In light of these observations, we find it necessary to remand the matter for additional findings. The judge should engage in the sequential analysis of the last three collection events as we explained in greater detail earlier in this opinion.18
We can offer no other guidance for the daunting task that awaits the trial court. We leave it to the judge's discretion whether the record should be expanded in order to achieve a fair and just result, which may prove difficult, but not insurmountable. See Graf v. Hope Bldg. Corp., 254 N.Y. 1, 171 N.E. 884, 888 (1930) (where Chief Judge Cardozo observed in dissent that “equity will find a way, though many a formula of inaction may seem to bar the path”).
The orders under review are vacated and the matter remanded for further findings and determinations in conformity with the letter and spirit of this opinion. We do not retain jurisdiction.
1. Lucinda Williams, Reason To Cry (2001).
2. According to the judge's September 28, 2015 decision, the $2,670,825.92 figure was ascertained by taking the original amount of the Law Division judgment—$2,059,141.84—and adding accrued interest, as well as a $327,345.40 loan and a $200,000 loan, neither part of the Law Division action, plus real estate taxes incurred by Brunswick Bank, and interest on those other loans as well.
3. We assume from counsel's representations early in the hearing's first day that Brunswick Bank did not intentionally leave one of the loans out of the Law Division matter.
4. Consequently, we reject Brunswick Bank's argument that a fair market value credit has relevance only when a judgment creditor pursues a deficiency judgment against a judgment debtor. N.J.S.A. 2A:50–3 expressly recognizes the application of a fair market value credit in that circumstance, but that statute does not exclusively limit its application to only that circumstance.
5. Brunswick Bank does not quarrel with—and has not cross-appealed from—the judge's failure to more precisely ascertain the amount due beyond a finding that the debt was “at least $2.7 million dollars.” We, thus, proceed on an assumption that Brunswick Bank was owed at that time only $2,700,000.
6. The record does not disclose what Brunswick Bank bid when obtaining either of these properties.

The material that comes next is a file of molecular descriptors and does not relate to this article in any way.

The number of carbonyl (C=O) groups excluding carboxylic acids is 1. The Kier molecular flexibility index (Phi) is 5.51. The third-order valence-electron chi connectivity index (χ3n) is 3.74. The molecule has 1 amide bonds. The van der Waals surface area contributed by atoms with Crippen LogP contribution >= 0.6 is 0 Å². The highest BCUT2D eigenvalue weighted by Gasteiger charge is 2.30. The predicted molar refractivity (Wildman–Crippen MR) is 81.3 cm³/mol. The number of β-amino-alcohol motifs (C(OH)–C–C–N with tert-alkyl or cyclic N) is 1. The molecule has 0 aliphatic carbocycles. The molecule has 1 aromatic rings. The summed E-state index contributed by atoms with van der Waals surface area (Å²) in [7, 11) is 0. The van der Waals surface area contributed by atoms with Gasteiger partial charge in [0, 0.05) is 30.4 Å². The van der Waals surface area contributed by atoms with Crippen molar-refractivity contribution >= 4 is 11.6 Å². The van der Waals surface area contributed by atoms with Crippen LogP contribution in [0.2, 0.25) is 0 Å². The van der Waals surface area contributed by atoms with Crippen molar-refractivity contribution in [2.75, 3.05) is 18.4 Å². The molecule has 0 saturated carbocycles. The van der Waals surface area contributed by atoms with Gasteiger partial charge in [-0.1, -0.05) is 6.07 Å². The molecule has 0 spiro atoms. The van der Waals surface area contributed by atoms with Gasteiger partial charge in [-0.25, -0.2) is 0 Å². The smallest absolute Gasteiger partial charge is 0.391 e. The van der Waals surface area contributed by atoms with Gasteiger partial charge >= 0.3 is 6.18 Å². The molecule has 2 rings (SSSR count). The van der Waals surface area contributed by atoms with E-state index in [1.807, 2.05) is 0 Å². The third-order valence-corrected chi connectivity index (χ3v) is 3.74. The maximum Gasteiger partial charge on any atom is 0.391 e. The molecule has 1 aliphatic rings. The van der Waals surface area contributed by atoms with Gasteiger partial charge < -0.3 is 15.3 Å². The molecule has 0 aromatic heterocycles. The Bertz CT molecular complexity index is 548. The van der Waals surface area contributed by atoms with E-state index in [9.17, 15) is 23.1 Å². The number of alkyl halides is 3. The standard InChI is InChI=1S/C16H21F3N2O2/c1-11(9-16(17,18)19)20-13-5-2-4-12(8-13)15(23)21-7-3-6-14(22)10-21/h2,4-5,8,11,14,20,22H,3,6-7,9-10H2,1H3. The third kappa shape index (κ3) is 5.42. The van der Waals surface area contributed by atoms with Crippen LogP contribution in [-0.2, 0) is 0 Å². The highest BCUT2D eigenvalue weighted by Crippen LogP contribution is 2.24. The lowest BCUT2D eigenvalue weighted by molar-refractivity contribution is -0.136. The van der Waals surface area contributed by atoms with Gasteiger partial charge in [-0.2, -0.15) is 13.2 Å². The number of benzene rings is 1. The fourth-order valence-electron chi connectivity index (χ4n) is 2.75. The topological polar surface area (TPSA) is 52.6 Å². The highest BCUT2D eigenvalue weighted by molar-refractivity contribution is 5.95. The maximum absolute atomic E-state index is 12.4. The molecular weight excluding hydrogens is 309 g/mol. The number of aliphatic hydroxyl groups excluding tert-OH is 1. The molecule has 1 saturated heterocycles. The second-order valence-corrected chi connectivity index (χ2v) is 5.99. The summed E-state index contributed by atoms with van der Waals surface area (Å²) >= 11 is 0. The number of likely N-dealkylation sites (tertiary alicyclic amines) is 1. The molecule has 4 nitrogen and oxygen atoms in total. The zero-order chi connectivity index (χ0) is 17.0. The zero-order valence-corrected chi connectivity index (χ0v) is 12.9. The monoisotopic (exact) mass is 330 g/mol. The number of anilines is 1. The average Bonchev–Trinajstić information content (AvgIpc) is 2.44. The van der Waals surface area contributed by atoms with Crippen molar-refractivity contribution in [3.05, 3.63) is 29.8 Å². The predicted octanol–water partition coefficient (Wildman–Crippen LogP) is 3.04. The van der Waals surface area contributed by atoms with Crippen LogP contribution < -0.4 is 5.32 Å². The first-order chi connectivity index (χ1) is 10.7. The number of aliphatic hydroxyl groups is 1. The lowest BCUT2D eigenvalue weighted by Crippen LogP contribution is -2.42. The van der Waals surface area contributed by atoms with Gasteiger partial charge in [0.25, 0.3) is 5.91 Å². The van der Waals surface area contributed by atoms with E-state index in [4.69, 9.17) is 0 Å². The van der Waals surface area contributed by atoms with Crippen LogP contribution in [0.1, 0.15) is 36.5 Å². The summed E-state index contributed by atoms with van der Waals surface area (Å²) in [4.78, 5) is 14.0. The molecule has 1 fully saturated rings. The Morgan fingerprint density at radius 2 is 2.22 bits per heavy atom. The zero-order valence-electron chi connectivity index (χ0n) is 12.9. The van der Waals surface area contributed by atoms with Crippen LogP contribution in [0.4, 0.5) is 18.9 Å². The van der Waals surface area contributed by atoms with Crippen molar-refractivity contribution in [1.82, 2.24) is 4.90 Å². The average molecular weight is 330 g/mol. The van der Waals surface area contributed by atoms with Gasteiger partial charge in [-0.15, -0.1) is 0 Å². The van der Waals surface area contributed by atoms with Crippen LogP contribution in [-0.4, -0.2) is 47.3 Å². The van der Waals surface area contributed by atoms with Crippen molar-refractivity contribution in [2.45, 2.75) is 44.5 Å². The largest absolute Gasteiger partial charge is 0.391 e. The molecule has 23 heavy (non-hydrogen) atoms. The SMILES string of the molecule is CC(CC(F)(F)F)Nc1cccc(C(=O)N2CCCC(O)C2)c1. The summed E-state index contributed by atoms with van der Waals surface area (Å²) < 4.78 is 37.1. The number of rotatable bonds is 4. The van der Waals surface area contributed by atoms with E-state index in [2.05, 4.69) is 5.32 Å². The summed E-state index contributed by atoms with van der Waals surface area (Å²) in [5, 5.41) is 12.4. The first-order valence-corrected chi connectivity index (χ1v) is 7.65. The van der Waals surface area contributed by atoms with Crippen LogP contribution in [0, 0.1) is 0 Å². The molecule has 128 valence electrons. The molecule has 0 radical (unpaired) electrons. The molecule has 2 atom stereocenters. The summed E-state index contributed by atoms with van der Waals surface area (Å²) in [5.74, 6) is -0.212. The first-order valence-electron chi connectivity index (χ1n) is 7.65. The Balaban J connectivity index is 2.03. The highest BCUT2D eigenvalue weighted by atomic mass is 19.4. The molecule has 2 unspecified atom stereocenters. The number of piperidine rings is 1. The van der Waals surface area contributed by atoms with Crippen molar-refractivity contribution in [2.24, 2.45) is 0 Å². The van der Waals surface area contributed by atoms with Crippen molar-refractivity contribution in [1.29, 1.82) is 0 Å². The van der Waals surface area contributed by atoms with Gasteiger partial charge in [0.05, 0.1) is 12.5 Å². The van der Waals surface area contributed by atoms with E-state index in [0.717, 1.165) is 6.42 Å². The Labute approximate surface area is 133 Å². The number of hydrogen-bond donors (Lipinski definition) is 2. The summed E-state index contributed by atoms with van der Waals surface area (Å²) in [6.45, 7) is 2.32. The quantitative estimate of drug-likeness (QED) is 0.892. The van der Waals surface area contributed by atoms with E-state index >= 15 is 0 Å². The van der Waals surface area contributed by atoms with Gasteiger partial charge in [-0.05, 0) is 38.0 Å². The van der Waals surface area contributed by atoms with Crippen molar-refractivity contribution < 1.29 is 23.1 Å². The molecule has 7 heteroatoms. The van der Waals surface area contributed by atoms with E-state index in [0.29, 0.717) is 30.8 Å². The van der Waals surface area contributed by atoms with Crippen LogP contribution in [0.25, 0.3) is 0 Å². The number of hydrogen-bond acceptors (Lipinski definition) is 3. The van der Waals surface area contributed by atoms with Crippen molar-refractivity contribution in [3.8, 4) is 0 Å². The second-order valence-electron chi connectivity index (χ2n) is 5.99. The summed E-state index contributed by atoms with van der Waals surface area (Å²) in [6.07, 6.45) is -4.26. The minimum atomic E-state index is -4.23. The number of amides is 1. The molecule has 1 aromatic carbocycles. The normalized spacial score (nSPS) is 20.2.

7. Brunswick Bank's foreclosure action regarding Loren Terrace was filed on June 19, 2013—two days after the sheriff sale of Baldwin on June 17, 2013—and resulted, on January 17, 2014, in a mutual agreement that Brunswick Bank would receive $147,387.37 of the proceeds of defendants' sale of Loren Terrace to a third person. This circumstance is referred to in our earlier opinion. Brunswick Bank, 440 N.J. Super. at 123–24, 111 A.3d 710.
8. It is important to know what Brunswick Bank was owed and what it had been paid as of June 17, 2013. Resort to the chancery judge's findings does not permit a precise assessment of that amount. Instead, we have only backed out the $147,387.37 that Brunswick Bank didn't receive until seven months after the June 17, 2013 sheriff sale, leaving the sum of all amounts collected before June 17, 2013, at $2,451,821.14. Subtracting that amount from the overall $2,700,000 provides an approximate $250,000 difference.
9. Defendants conceded this in the trial court, as demonstrated by the following colloquy:THE COURT: Can we agree that as a result of the bank receiving instead of someone bidding at the sheriff sale and satisfying the judgment and that third party getting the property, that as a result of the bank getting the property that if Baldwin ․ had a value of $350,000 at the time of the sheriff sale and the bank was only owed $100,000, that your client is not entitled to receive the money [i.e., difference] from the bank?[DEFENSE COUNSEL]: Yes, Your Honor.
10. Beacon Hill was purchased by Heln in 2008 for $289,900, a sum borrowed from Brunswick Bank for that purpose.
11. This last possibility is likely what the judge meant since earlier in his opinion he described what had been presented at the hearing by stating that “[n]o expert testimony has been offered ․ as to the value of these properties at the time of the [s]heriff's [s]ale[s].”